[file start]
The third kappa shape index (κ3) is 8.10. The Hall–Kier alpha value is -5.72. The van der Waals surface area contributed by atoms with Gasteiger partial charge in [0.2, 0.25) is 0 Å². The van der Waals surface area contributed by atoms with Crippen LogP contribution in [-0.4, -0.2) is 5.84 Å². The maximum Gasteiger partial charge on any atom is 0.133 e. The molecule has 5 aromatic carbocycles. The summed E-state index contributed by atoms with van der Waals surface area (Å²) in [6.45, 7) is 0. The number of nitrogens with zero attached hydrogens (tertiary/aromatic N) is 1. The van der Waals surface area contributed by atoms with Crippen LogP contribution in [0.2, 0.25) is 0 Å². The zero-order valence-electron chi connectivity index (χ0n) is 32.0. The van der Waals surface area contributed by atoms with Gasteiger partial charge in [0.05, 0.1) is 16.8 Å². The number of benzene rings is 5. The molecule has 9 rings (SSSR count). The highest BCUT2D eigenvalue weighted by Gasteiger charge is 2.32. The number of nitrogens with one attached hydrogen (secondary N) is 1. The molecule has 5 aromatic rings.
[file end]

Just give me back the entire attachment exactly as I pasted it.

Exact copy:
The third kappa shape index (κ3) is 8.10. The Hall–Kier alpha value is -5.72. The van der Waals surface area contributed by atoms with Gasteiger partial charge in [0.2, 0.25) is 0 Å². The van der Waals surface area contributed by atoms with Crippen LogP contribution in [-0.4, -0.2) is 5.84 Å². The maximum Gasteiger partial charge on any atom is 0.133 e. The molecule has 5 aromatic carbocycles. The summed E-state index contributed by atoms with van der Waals surface area (Å²) in [6.45, 7) is 0. The number of nitrogens with zero attached hydrogens (tertiary/aromatic N) is 1. The van der Waals surface area contributed by atoms with Crippen LogP contribution in [0.2, 0.25) is 0 Å². The zero-order valence-electron chi connectivity index (χ0n) is 32.0. The van der Waals surface area contributed by atoms with Gasteiger partial charge in [0.05, 0.1) is 16.8 Å². The number of benzene rings is 5. The molecule has 9 rings (SSSR count). The highest BCUT2D eigenvalue weighted by Gasteiger charge is 2.32. The number of nitrogens with one attached hydrogen (secondary N) is 1. The molecule has 5 aromatic rings.